In this project, I wanted to capture the artwork and the people who use art as a means of activism to perpetuate political and cultural issues that need attention of the society. Some targeted topics that are more directly influenced by politics such as LGBTQ, reconstruction of a rundown town in Philly, black women oppression, and Islamophobia. Others created performances to enhance the sense of resonance, which is crucial in every minority communities or communities formed by people of the same race but with vastly different social status. One Indian American might be the CEO of Google while many others are still subject to deportation with DACA’s end. The commonality among all the artworks and people I captured is that they all fight for their long-lasting causes in a peaceful way through film, performance, music, and poetry.

I photographed three different events for this project. First series was themed “Resonance”, organized by the Asian Pacific American Heritage Week (APAHW), which featured different shows put together by cultural groups. The second series was also put together by APAHW, but it featured guests from outside of Penn to showcase their work and talk about the various issues they fight for – Islamophobia, LGBT rights, urban renovation, etc. The last series was called “SPEECH/ACT”, an exhibit taking place at the Institute of Contemporary Art. The artists used black poetry as a way to discuss black rights and used commercials to show black oppression in America.

After seeing so many protests, often violent, take place since the election last year, it was very mind opening to realize that there were so many other issues to fight for besides taxation or those that are starkly political. It was also inspiring to discover artists who are so persistently and actively trying to make a statement through their artwork shaped by their personal experiences, although they may never make it to the front page of a news paper.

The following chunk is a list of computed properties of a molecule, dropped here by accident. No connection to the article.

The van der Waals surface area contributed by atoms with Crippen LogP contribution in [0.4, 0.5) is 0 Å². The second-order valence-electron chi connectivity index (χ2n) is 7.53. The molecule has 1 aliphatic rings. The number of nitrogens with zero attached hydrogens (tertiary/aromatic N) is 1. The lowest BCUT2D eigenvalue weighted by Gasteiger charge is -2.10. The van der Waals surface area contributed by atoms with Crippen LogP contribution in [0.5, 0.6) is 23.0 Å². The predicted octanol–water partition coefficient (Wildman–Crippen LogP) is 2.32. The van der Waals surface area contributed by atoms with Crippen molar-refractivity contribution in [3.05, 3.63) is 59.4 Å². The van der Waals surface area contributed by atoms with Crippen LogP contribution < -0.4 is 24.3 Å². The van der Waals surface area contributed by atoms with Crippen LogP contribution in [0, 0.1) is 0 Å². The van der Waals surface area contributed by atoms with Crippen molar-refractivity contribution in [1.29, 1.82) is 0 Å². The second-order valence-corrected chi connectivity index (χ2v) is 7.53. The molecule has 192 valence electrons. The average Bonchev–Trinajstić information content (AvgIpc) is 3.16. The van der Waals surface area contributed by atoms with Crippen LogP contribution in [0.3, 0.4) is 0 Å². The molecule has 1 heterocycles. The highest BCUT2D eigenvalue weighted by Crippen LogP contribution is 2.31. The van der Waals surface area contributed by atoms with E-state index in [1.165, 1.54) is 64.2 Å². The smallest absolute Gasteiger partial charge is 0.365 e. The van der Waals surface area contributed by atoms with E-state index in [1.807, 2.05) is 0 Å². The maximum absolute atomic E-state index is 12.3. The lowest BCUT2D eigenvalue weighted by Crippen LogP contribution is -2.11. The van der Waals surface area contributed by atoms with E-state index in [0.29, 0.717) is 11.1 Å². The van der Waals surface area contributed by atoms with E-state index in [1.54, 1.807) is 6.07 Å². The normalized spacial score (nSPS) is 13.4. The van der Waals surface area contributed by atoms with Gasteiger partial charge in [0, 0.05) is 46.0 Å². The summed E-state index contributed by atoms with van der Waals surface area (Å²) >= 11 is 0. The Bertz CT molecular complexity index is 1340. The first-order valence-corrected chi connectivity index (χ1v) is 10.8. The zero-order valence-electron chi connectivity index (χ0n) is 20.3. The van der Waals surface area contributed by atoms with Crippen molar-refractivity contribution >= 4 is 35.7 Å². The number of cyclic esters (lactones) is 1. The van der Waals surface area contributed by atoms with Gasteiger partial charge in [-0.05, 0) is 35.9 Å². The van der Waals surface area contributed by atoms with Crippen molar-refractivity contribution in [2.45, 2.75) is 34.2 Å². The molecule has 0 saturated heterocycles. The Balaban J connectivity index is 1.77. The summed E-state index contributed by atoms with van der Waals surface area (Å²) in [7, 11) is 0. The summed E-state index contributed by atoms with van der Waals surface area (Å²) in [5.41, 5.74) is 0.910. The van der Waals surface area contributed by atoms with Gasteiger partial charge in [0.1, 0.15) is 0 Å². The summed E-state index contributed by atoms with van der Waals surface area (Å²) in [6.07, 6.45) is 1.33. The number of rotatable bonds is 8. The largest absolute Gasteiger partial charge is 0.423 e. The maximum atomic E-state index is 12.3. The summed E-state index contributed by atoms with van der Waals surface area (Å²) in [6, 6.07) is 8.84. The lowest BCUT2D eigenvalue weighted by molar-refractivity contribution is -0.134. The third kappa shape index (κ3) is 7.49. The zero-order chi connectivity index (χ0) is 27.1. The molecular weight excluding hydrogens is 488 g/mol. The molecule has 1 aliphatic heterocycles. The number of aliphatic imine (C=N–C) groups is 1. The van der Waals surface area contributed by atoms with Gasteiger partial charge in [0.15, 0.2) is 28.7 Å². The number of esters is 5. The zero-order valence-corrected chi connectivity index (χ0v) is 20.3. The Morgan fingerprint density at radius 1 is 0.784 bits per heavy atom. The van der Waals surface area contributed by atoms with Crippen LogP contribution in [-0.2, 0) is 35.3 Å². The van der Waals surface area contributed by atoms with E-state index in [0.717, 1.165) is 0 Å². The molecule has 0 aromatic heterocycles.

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About The Author: Julia Chun is a computer science major enrolled in the School of Engineering & Applied Science. University of Pennsylvania, Class of 2019. To access additional articles by Julia Chun, click herehttp://tonywardstudio.com/blog/julia-chun-aesthetic-non-aesthetic/

 

 

Also posted in Art, Current Events, Documentary, Photography, Popular Culture, Student Life, UPenn, UPenn Photography, UPenn: Photography Students, Video, Women

TWS: November 2017

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TWS: Portfolio Classics

 

Photography by Tony Ward, Copyright 2017

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Portrait of Res, R&B singer for Vibe Magazine, New York. 1999

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To see a gallery of more portfolio classics by Tony Ward, click herehttp://tonyward.com/early-work/portfolio-classics-1993-1995/

 

Also posted in Art, Blog, Covers, Fashion, Glamour, History, Photography, Popular Culture, Women

Janelle Tong: The Essence of Balance

 

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Photography, Text & Video by Janelle Tong, Copyright 2017

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THE ESSENCE OF BALANCE

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The world as we know it operates in a constant balancing act. In an isolated chemical system, mass can neither be created nor destroyed and instead can only be affected by physical transformation. In art, the contrasts between light and dark balance to create a wide array of visual effects that can either capture reality as we perceive it or provide a distorted interpretation of the world around us. In music, there is balance between melody and harmony, between loud and soft, between the strings and brass, between major and minor keys—all of which, combined, results in a seamless narrative and musical progression through the piece.

With this context in mind, I used two violins—one traditional violin made of wood and one modern violin made of carbon fiber—to embody the essence of balance in art as a whole. From examining each instrument individually, we can find a multitude of balanced elements. From the mirrored f-shaped holes on the violin’s face to the even distribution of the four strings across the bridge and even to the symmetrical curves along the sides of the instrument, the violin physically represents what it means to be balanced. Furthermore, through positioning the instruments in a yin-yang fashion, we can explore how these two instruments can still balance each other in different visual scenarios. Considering the two violins are made from completely different materials, it creates an interesting contrast when comparing how the light interacts with their faces as well as how the contours of each instrument form shadows. Light and dark, forward and backward, left and right—the combinations of poses for both instruments are endless, which is yet another testament to how well these two violins can visually capture the essence of balance.

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About The Author: Janelle Tong is a Senior enrolled in the Wharton School of Business, University of Pennsylvania, Class of 2017. To read additional articles by Janelle Tong, go herehttp://tonywardstudio.com/blog/janelle-tong-stream-emotional-consciousness/

 

Also posted in Blog, Photography, Popular Culture, Student Life, UPenn, UPenn Photography, Women